One of my friends shared this picture on Facebook—mathtricks.org)—and suggested that the teacher who graded this assignment should not be teaching math at all. I suspected that the grading had fallen prey to a heavy teaching load for an elementary school teacher who might not be as comfortable as they’d like to be with mathematical concepts, so I wrote this response (which I’ve edited slightly):
The teacher is doing something rather sophisticated—solving a more general problem—which is what makes it easy to trip up on the apparent simplicity of this question. Consider the following similar questions:
“It took Marie 10 minutes to paint two boards. If she works just as fast, how long will it take her to paint three boards of the same size?”
“It took Marie 20 minutes to saw a board into 5 pieces. If she works just as fast, how long will it take her to saw another board into 6 pieces?”
In the case of the first alternative question I’ve proposed, the teacher’s reasoning would be entirely correct: 10 minutes for 2 boards means 15 minutes for three boards. Although this is not the question that’s being asked, sometimes it’s helpful to think of situations where an incorrect sequence of reasoning becomes correct in order to identify where the mistakes are.
In the case of the second alternative question I’ve proposed, think about how you would solve it. Would you divide the 20 minutes into 5 equal periods of time, or 4? Would you blame someone for dividing by 5 the first time they attempted to solve the problem? Once you figure out that what's important is the 4 cuts it takes, rather than the 5 pieces that are produced, then you can solve any such problem. For example, “If Marie takes an hour to cut a board into 6 pieces, then how long will it take to saw another board into 12 pieces?” (The answer, btw, is not 2 hours.)
The reasoning the teacher wrote on the paper is clearly of this latter kind. Their mistake is not in computation, but in choosing what aspect of the problem deserves attention, namely the cuts in the wood and not the resulting pieces. This leads to nothing more than an “off by 1” error, which is easily corrected. I would be happy to see this reasoning written on a student’s paper, because I would know that only a small correction is needed, after which the student could solve the much more general problem, thanks to a demonstrated understanding of proportion.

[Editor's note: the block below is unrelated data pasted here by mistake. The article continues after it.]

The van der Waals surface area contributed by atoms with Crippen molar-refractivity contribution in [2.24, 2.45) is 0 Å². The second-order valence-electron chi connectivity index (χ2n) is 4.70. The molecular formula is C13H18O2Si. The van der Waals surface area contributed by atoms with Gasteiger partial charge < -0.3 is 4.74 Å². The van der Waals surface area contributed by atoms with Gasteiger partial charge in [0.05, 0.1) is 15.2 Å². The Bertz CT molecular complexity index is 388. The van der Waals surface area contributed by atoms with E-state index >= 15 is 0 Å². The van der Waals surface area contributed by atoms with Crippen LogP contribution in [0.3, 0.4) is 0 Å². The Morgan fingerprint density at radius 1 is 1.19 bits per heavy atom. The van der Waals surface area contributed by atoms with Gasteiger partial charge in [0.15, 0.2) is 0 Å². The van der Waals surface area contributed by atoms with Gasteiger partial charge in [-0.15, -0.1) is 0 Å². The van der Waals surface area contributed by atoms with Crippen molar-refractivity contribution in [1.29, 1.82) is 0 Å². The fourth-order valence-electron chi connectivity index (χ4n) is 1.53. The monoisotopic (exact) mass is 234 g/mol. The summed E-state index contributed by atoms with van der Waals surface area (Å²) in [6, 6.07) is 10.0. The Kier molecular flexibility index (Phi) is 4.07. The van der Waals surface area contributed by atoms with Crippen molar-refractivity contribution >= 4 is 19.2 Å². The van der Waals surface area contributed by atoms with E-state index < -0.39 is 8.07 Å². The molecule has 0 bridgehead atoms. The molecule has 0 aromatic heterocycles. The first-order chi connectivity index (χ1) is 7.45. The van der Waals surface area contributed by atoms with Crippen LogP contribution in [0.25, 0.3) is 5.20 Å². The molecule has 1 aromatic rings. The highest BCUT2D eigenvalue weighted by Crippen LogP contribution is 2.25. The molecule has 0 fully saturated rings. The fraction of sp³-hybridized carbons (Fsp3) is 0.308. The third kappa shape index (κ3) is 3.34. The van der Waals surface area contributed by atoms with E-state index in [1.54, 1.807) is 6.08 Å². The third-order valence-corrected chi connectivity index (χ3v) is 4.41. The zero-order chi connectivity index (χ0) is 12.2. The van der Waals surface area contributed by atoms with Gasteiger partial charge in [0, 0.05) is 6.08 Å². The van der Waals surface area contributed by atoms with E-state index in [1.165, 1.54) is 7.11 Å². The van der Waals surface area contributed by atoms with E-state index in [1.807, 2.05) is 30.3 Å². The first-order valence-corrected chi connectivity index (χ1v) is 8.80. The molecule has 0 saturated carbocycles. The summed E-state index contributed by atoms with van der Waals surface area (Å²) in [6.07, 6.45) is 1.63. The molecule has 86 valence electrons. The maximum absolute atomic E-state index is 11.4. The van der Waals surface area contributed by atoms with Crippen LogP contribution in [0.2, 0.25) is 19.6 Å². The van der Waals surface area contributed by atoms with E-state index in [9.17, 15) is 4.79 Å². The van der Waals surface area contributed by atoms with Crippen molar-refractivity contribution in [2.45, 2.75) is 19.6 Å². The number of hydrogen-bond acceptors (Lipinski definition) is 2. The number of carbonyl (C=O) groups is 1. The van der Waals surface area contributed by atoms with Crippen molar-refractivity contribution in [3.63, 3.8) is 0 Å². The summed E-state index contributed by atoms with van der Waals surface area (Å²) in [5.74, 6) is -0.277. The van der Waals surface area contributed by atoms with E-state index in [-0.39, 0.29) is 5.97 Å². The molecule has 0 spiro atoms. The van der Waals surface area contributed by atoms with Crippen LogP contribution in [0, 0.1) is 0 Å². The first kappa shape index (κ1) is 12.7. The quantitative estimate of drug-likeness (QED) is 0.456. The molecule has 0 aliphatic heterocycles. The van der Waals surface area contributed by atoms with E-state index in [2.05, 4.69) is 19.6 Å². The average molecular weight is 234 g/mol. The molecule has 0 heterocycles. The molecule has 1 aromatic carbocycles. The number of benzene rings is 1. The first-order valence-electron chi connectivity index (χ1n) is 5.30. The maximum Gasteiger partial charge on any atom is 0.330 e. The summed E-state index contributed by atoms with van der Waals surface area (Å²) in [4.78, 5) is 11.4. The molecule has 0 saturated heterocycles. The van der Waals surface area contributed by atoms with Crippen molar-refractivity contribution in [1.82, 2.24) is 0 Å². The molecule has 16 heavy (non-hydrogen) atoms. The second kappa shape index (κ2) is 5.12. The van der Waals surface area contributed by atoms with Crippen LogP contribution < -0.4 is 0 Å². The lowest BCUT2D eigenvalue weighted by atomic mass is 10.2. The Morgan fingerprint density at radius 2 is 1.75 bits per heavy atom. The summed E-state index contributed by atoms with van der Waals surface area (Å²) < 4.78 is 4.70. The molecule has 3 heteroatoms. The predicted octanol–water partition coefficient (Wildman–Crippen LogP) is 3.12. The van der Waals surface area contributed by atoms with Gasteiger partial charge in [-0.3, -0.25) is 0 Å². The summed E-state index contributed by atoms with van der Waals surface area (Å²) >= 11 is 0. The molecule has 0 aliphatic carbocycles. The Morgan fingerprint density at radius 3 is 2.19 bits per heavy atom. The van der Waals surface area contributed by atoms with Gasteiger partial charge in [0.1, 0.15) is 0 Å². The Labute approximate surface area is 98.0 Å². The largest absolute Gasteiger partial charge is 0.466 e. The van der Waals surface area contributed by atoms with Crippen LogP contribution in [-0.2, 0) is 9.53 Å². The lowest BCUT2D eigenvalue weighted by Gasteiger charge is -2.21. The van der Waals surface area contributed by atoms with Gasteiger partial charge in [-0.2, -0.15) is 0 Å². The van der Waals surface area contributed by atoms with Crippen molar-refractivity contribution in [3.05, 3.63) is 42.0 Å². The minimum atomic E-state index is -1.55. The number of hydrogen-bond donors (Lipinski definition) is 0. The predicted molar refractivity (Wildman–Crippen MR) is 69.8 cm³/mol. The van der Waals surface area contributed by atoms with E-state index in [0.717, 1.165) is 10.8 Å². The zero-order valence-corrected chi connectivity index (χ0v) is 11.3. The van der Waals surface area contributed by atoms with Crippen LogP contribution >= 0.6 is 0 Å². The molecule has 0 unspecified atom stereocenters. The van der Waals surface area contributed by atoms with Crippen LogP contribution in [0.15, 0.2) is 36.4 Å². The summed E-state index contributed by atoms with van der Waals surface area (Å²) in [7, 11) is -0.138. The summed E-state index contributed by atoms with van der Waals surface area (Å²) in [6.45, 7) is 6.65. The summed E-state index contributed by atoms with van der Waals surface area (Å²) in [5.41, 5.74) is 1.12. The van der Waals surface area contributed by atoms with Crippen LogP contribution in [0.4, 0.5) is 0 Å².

Math teachers have to be prepared to look for this kind of demonstrated understanding in order to hone in on where a student is making mistakes in their reasoning. This particular case is an example of someone who is teaching math, but probably also a lot of other subjects, and may or may not have training in mathematical thinking. So the more sophisticated concept—proportionality—steps in and overrides a simpler formulation of the problem, which just involves counting. This kind of mix-up is common not just in students, but among all people. Which is why I don't think it’s incompetence, but a symptom of the need for more mathematical training for teachers.
I’m curious how other math teachers would have responded to this discussion. There are certainly those in the math community that can give clearer expression to what I was trying to say. Other commenters on Facebook seemed baffled that a teacher could make this mistake in grading, but I think it’s not such a serious error in reasoning (except that the teacher should have been correcting this on students’ papers, rather than making the mistake on their own).
So, what do you think?